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Exercise and Physical Activity

Staying Motivated to Exercise: Tips for Older Adults

4 Tips for Older Adults to Stay Motivated to Exercise

Physical activity is a great way for older adults to gain substantial health benefits and maintain independence. Try to make exercise a priority. Remember that being active is one of the most important things you can do each day to maintain and improve health. Try these tips to help you stay motivated to exercise.

1. Find Simple Ways to Make Exercise Fun and Enjoyable

Some people like to walk on a treadmill at the gym. Others find that kind of activity boring. The key to sticking with exercise is to make it interesting and enjoyable. Be creative. Do things you enjoy but pick up the pace. Do all four types of exercise—endurance, strength, balance, and flexibility. The variety helps keep things interesting! Try some new activities to keep your interest alive.

Overcoming barriers infographic
Share this infographic for tips to help you overcome exercises barriers.

2. Find Ways to Fit Exercise into Your Day

You are more likely to exercise if it’s a convenient part of your day. Try exercising first thing in the morning. Combine physical activity with a task that’s already part of your day, such as walking the dog or doing household chores. If you don’t have 30 minutes to be active, look for three 10-minute periods. As you progress, add more 10-minute sessions until you hit your goal!

3. Make Exercise a Social Activity

Many people agree that an “exercise buddy” keeps them going.

  • Take a walk during lunch with coworkers.
  • Try a dance class—salsa, tango, square dancing—it’s up to you.
  • Use family gatherings as a time to play team sports or do outdoor activities.Women exercising together

4. Keep Track of Your Exercise Progress

The best way to stay motivated is to measure and celebrate your successes:

Tips For Coping with Breaks in Your Exercise Routine

It is normal to have life events and changes get in the way of staying active. However, there are ways to get yourself back on track. Remember, to get the most out of exercise and physical activity, they need to be a regular part of your life.

  Temporary Permanent
A Change in Your Situation You're on vacation:
  • Many hotels now have fitness centers. Check out the facilities where you'll be staying, and bring along your exercise clothing or equipment (resistance band, bathing suit, or walking shoes).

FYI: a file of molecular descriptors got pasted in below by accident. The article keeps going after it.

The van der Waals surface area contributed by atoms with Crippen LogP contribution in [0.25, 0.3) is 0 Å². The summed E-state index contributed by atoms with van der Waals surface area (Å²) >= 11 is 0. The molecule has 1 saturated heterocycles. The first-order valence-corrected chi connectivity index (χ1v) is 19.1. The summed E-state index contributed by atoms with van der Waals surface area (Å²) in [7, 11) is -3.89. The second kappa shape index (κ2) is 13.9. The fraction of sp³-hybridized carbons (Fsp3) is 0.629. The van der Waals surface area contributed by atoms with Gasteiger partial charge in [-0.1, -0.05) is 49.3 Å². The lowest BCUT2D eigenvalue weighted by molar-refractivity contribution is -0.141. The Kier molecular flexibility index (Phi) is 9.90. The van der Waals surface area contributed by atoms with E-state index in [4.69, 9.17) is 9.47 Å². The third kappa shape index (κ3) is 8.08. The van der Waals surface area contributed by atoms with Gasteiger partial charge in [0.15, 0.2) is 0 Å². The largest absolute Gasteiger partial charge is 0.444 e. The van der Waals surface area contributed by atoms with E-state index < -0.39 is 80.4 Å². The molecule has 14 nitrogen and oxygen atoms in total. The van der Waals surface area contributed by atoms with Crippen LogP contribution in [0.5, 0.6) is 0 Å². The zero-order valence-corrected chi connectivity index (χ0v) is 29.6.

• Get out and see the sights on foot rather than just by tour bus.
Caring for an ill spouse is taking up much of your time:
  • Work out to an exercise video when your spouse is napping.
  • Ask a family member or friend to come over so you can go for a walk.
Your usual exercise buddy moves away:
  • Ask another friend to go with you on your daily walk.
  • Ask other older adults in your area where they go for walks or what physical activity resources are available nearby.
  • Join an exercise class at your local community center or senior center. This is a great way to meet other active people.
You move to a new community:
  • Check out the fitness centers, parks, and recreation associations in your new neighborhood. Look for activities that match your interests and abilities.
  • Get involved!
A Change in Your Health The flu keeps you out of action for a few weeks:
  • Wait until you feel better and then start your activity again.
  • Gradually build back up to your previous level of activity.
You are recovering from hip or back surgery:
  • Talk with your doctor about specific exercises and activities you can do safely when you're feeling better.
  • Start slowly and gradually build up your activities as you become stronger.

For More Information About Exercise and Physical Activity

American Council on Exercise
888-825-3636 (toll-free)
receptionist@acefitness.org
www.acefitness.org

American College of Sports Medicine
317-637-9200
publicinfo@acsm.org
www.acsm.org

Centers for Disease Control and Prevention (CDC)
800-232-4636 (toll-free)
888-232-6348 (TTY/toll-free)
cdcinfo@cdc.gov
www.cdc.gov

This content is provided by the National Institute on Aging (NIA), part of the National Institutes of Health. NIA scientists and other experts review this content to ensure that it is accurate, authoritative, and up to date.